LONDON — Despite its reputation taking a hit, the United States wields more soft power than any other country — so much so that it could be deemed the world’s only soft power superpower, according to the newly released Global Soft Power Index.

Winning top scores for familiarity and influence (albeit tempered by low marks for reputation and governance), the US earned a global power index score of 67.1 out of 100 in the study on perceptions of soft power from London-based consultancy Brand Finance.

“Soft power cannot be rapidly achieved, nor lost. The United States has shown that ultimately, despite the reputational challenges of impeachment and unpredictable foreign policy, its position as the rule-maker in the international system and the world’s only soft power superpower is unrivaled, and it will remain so as long as its economy, media, and culture reign supreme,” said Brand Finance chairman and CEO David Haigh.

The inaugural Global Power Soft Index is based on a survey of 55,000 people across more than 100 countries. Members of the general public, as well as specialty groups (business people, analysts, politicians, academics, media and NGO leaders) were interviewed online and by telephone during the fall of 2019 about the influence that nations around the world exert upon each other.

Top 60 nations were scored across the key metrics of familiarity, reputation and influence, as well as the seven soft power pillars: business & trade; governance, international relations, culture & heritage, media & communications, education & science, people & values.

Other factors considered include whether countries are easy to do business with and politically stable, have globally popular brands, respect laws and human rights and protect the environment. Also in the mix are ethical standards, diplomatic influence and influence in arts and entertainment.

The US score was well above the second and third ranked countries — Germany and the United Kingdom. Germany received a 61.9 index score, a number credited to study respondents’ admiration for the country’s stable governance and chancellor Angela Merkel’s international leadership, even amidst mixed feelings for her legacy at home.

The UK, even in the age of Brexit, wields nearly as much soft power, with an index score of 61.8 that underscores the sway familiarity, global influence and a good reputation has on public perceptions, the study found. The Royal Family are pivotal in the UK maintaining its relevance, even as its economy and hard power diminish in size, but it’s the global reach of the BBC (426 million consumers abroad weekly) that is one of its greatest soft power assets, according to the research.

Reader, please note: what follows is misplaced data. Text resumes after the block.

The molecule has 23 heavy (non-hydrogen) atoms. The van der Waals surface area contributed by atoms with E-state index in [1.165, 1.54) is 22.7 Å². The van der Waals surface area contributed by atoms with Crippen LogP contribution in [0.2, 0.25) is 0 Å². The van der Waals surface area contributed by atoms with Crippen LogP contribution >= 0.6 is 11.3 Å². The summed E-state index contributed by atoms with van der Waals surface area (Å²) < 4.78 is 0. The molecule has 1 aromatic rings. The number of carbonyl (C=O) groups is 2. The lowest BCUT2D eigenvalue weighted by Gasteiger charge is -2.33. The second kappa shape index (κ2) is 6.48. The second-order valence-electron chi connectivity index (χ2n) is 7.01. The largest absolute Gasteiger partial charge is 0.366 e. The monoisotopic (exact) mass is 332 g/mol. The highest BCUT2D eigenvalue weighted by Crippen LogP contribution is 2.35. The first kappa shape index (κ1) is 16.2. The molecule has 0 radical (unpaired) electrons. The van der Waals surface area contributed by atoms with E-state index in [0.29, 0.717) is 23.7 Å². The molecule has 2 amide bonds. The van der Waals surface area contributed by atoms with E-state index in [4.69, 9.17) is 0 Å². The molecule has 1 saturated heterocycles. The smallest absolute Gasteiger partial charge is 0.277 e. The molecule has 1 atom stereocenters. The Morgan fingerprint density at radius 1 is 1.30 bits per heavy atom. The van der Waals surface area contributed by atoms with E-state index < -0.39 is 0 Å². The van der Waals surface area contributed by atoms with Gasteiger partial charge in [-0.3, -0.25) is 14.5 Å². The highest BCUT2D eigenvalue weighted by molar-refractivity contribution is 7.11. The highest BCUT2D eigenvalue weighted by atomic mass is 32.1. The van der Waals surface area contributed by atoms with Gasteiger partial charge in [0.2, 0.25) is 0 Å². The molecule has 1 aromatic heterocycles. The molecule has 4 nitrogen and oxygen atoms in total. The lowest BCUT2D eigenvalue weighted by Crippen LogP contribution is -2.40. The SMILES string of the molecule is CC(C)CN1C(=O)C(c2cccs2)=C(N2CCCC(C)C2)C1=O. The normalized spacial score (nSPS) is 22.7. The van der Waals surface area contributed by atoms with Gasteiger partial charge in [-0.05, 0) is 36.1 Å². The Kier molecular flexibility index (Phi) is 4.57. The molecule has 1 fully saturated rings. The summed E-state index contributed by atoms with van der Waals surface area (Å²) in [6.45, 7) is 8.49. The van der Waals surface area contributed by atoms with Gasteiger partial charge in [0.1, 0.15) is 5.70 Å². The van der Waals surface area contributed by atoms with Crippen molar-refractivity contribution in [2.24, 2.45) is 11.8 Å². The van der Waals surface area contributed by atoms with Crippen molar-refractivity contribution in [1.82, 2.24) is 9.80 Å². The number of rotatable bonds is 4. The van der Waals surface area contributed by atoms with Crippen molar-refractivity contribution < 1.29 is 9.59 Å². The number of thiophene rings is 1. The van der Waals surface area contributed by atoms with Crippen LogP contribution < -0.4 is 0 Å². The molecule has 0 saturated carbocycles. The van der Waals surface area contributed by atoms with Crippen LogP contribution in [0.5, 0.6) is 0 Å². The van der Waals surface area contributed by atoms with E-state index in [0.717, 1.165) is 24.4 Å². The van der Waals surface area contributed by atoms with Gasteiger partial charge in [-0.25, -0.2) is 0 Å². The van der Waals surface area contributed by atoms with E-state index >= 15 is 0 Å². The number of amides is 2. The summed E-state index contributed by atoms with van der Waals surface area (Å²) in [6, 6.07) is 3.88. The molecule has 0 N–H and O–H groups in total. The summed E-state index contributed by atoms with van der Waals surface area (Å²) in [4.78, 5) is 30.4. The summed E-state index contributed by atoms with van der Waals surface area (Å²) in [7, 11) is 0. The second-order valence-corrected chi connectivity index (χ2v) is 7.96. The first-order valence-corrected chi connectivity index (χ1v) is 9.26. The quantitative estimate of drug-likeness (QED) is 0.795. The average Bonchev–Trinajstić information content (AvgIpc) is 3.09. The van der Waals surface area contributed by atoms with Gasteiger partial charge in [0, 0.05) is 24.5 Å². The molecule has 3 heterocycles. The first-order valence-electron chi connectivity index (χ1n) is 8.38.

Japan ranked fourth with 60.2, and ranked consistently in the top 10 on all key metrics.  The effects of the country’s economic slowdown were tempered by the benefits of its strong brands, solid consumer spend, and high levels of business investment, ranking first in the business and trade pillar. With the third largest global economy, Japan has the second highest spend worldwide on research and development, reflected in it receiving the second highest marks for education and science.

Two unexpected nations on the top 10 list are China and Russia, ranked fifth and 10th in the index respectively — disturbing “the Western, liberal soft power status quo,” Brand Finance said. China and Russia, however, received higher marks for influence than their reputations. Respondents ranked China the world’s second most influential country, but the 24th best reputation; Russia ranked seventh in influence, but 26th in reputation.

France, Canada, Switzerland and Sweden ranked sixth through ninth respectively.

France narrowly missed being in the top five, hurt in particularly by its low ranking (15th) for governance, and a reputation damaged by recent unrest. The nation’s strongest pillar is culture and heritage, boosted by respondents’ appreciation for French art, luxury products and fine cuisine.

Canada came out as the world’s most generous nation, the second friendliest and third most tolerant. The country ranks highest globally for people and values, second highest in helping countries in need and protecting the environment and third highest in maintaining good relations with other countries.

Other key findings include:

•    Nordic nations in particular have been boosted by their perception among the general public as climate friendly, with Sweden ranking first globally for this metric. This is likely attributable to the efforts of Greta Thunberg who has become the voice of millions of young people demanding action to prevent irreversible changes to the environment, Brand Finance said.  Sweden, Denmark, Norway, and Finland all rank in the top 10 for reputation as well as for the governance pillar. They lag behind, however, on influence, often lacking sufficient clout to influence other nations to follow their leadership.

•    Spaniards, whose country ranks 16th in the index, are seen as the friendliest and most fun people in the world. This is largely driven by the fact that Spain is undoubtedly still an international benchmark as a nation of leisure and tourism — a sector that contributed 14.6% to the national GDP in 2019, study leaders said.

•    The Middle East’s highest ranked soft power nation, the United Arab Emirates, ranked in 18th position in the index, with a score of 45.9. The UAE’s main soft power strength is its appealing business environment, stable economy and consensus that it is a great place to do business in and with. The responses from specialist audiences were particularly positive, especially among business leaders.